"The logical explanation is: If you were complicit to the murder of a police officer, and you know the trigger man killed an armed police officer, and it's a capital offense, are you going to be real willing to talk, for any amount of money, if you don't live to collect it?
"Now," Thompson said, "our answer to that person would be, 'You help us put this person in jail, do you really think they're going to make bond and get out before trial?' They will be held without bail. There is no question in my mind."
State police expanded their appeal for help in tracking down Ellis' killer by posting a YouTube video in November. Thompson appeared in the video, which was filmed at the exit ramp where the ambush occurred.
"We received a lot of feedback from that," Thompson said.
Thompson also recorded a podcast with links on iTunes and the FBI website to get out information about the murder. The FBI had billboards put up as part of a separate effort to drum up new leads.
Nevertheless, investigators have had fewer tips to sift through in the past few months.
"To say the information is still as free-flowing as it once was would be inaccurate," Thompson said. "It hasn't stopped. We still have information coming in, but it's not as prevalent as it once was."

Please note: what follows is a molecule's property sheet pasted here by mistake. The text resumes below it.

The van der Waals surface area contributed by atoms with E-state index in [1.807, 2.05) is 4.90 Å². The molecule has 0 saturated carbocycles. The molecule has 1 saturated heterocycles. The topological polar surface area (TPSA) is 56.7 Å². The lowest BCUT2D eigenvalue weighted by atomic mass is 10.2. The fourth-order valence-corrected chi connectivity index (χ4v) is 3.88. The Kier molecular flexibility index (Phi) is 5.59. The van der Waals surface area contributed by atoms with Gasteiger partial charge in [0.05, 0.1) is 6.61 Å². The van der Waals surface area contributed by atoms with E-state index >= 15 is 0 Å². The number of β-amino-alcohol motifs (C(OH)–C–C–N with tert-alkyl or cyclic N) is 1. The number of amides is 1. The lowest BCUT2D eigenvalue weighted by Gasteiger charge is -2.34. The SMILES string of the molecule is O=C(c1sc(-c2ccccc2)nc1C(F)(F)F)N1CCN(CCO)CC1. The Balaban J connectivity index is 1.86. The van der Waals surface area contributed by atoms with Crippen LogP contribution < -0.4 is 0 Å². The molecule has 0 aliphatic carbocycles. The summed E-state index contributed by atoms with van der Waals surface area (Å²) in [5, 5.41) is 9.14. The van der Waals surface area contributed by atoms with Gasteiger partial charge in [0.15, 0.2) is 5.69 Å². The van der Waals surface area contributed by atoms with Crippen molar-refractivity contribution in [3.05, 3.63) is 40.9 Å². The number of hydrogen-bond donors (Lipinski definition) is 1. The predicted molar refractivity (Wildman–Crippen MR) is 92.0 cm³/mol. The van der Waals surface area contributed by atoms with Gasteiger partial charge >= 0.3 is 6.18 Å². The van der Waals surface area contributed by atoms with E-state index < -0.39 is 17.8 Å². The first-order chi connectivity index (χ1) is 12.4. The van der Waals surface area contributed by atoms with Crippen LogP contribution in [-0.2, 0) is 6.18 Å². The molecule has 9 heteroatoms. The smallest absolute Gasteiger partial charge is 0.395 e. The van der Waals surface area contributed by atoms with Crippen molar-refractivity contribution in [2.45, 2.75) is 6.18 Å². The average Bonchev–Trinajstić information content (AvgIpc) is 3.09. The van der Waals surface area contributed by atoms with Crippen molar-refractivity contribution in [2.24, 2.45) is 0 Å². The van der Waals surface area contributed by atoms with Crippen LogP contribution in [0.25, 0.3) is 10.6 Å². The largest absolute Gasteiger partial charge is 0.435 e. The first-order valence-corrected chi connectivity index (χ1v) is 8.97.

McCubbin and others said Amy Ellis, Jason's wife, has declined to do media interviews as the anniversary approached. In a statement she released May 13, the day her husband's name was added to the National Law Enforcement Officers Memorial in Washington D.C., Amy Ellis said: "I want to thank the community for the unending love, support and prayers that has been poured on our family throughout the past year.
"It's unbelievable that it has been a year. I can remember when I thought I couldn't make it through my next breath, let alone a year. We could not have made it this far without the tremendous help from God and the support of everyone around us.
"Please continue to remember us as we continue trying to put the pieces of our shattered lives together. Continue to pray for healing and justice."
Roby, the Bardstown police captain and the department's public affairs officer, called Amy Ellis "a very strong woman. Very strong in her faith, and I know her faith is what gets her through every day."
Roby also said he continues to receive inquiries about Figo, the German shepherd who was Ellis' K-9 partner.
After the shooting, Figo was retired so he could spend time with Amy Ellis and her two sons, Hunter and Parker.
"Last time I was around him, he's enjoying retirement and loving the family life," Roby said.
In the meantime, Bardstown Police Chief McCubbin said he has "all the faith in the world" that the case will be solved.
McCubbin said state police "are diligently working every day" to solve the crime. "I know this case is not in a box on a shelf."
Gulden, the co-owner of the The Mercantile Store, said some Bardstown residents are ready to put the shooting and its accompanying attention on the city behind them. But not him.
"I'll never let it go until they catch the people that did it," Gulden said. "And even when they catch them, as long as I'm alive, I'm not going to let the people forget Jason."